It was the custom in the fourteenth and fifteenth centuries, whenever a dispute arose between the inhabitants relating to drainage easements, or to the rights of property-owners, with regard to their leaden and other gutters, on or near party walls, that carried the rain water off, to employ as assessors or arbitrators the searchers of the three guilds, representing the Masons, the Wrights, and that of the Tilers.

Many of their verdicts are extremely interesting, and are recorded in the City Registers in the possession of the Corporation. The following award very graphically describes old-time sanitary conditions, and also how sewage matter accumulated, and became a nuisance to the church dignitaries who resided within the Minster Close.

1 York Memorandum Book, Surtees, vol. 120, p. lxix.

"Feb., 1419. For als mykill als Maister Thomas Haxey, Tresorer of the Cathedrale Kirk of Seint Peter of York, and other Chanons of the same kirk, compleyned un to the Meir and un to the gude men of the cite of York that the kynge's dyke betwix Bouthum-barr and Munkbarr was so stopped, that the water myght noght hafe issue, for the whilk defaute a close of the erchebisshope was drowned yerly, and also, diverse tymes, thaire gardyns in the self manere, and also thaire halles and thaire houses of office of som of tham; and than, be the assent of the Meir and the chanons and the gude men thay went bathe the partys to gyder to se the defautes, and when thay had seen the defautes, it was accorded and assented be bathe the partys that the sercheours of the masons and of the wryghtes of this cite of York suld ga and see what were ryght for ayther party; and, apon thys, the sercheours was warned that thay suld ga serche and see and do ryght to ayther party, and that thay went and serched, and demed, and awarded that the Tresorer and the person of Seint John kyrk of Pyke gar remove thayre pryves that standys upon the kynge's dyke, and all other also that hafes any pryves standyng thare apon, betwene the barrys beforesayd; and that thay and all other gar clense of thaire costages all the foresayd pryves and rutes, wedys and erthe, that hafes ben casten thar out of thaire gardyns or thayre houses be any of thaire servants, the whilk lettys the water to hafe the ryght issue; and that all dores that opyns apon the dyke be closed, and all the bryggys taken away that na man hafe na entre un to the kynge's walles bot at bathe the endys; and that nane entir, neyther at the endys na ellys whare, to defoule the walles na the motes,1 bot thay that has taken tham to ferme, the whilke sall kylle the herbage that grewys apon the mote."2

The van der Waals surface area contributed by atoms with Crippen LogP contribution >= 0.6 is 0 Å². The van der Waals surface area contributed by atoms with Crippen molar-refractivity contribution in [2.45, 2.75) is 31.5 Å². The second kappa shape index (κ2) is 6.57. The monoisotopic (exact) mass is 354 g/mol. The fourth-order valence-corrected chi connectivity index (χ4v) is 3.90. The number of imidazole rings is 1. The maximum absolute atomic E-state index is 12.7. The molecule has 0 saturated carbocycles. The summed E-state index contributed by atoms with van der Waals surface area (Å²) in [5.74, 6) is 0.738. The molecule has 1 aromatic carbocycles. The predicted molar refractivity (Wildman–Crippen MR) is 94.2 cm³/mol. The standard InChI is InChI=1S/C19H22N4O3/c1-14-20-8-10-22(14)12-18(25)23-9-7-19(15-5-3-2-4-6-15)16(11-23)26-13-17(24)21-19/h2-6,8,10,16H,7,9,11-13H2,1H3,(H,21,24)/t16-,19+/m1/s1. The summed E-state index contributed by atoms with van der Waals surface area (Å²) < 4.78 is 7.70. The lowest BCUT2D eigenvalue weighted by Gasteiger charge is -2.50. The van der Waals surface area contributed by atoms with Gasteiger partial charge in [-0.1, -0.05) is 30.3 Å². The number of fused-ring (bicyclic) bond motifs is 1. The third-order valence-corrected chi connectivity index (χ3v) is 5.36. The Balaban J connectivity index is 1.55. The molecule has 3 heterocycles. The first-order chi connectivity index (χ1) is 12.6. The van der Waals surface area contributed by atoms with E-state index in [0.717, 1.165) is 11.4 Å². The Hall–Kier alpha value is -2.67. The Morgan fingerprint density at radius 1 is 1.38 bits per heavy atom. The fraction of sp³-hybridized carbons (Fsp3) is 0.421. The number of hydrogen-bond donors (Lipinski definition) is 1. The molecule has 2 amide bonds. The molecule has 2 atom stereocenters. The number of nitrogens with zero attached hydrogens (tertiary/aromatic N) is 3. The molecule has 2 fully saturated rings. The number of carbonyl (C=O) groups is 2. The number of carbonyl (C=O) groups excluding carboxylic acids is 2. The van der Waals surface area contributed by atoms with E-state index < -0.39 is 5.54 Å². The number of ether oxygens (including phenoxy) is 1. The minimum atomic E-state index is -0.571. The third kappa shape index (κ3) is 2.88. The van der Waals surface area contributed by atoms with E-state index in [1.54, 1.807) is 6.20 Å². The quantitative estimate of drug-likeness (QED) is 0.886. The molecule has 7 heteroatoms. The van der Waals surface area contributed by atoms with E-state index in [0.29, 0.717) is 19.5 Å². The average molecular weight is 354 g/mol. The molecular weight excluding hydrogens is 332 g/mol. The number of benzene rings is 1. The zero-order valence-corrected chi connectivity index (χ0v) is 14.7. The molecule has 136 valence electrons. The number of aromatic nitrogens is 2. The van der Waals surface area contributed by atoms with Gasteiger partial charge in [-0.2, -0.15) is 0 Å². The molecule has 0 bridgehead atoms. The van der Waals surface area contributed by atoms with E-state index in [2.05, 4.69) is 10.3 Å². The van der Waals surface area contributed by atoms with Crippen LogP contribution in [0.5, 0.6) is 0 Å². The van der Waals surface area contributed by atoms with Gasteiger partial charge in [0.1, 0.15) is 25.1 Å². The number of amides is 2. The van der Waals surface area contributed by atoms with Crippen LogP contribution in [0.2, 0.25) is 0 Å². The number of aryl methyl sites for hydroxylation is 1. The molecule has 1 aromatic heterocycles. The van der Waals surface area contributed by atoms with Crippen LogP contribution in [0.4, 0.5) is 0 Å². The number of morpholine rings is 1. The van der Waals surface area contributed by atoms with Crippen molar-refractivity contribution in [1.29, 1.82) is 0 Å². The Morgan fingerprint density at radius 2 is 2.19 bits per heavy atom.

Further reference to the "Kynge's dyke" behind the houses in Petergate is contained in an award dated Aug. 20th, 1476 :— "John Burgh, William Stanehouse, William Cole, and Richard Blakelok, seircheours of ye wrightes and tilers within ye citie of Yorke, ye same day above written, come to fore Thomas Wrangwish, Maire & ye chamberleyns, in ye counsell chaumbre uppon Owse brigg, and award & jugement gaffe of a variaunce

1 Mote, a hill or mound on which fortifications were built. The latinised form of the word is mota. Mote meant. originally, a sod or clod of earth used in throwing up embankments. To-day the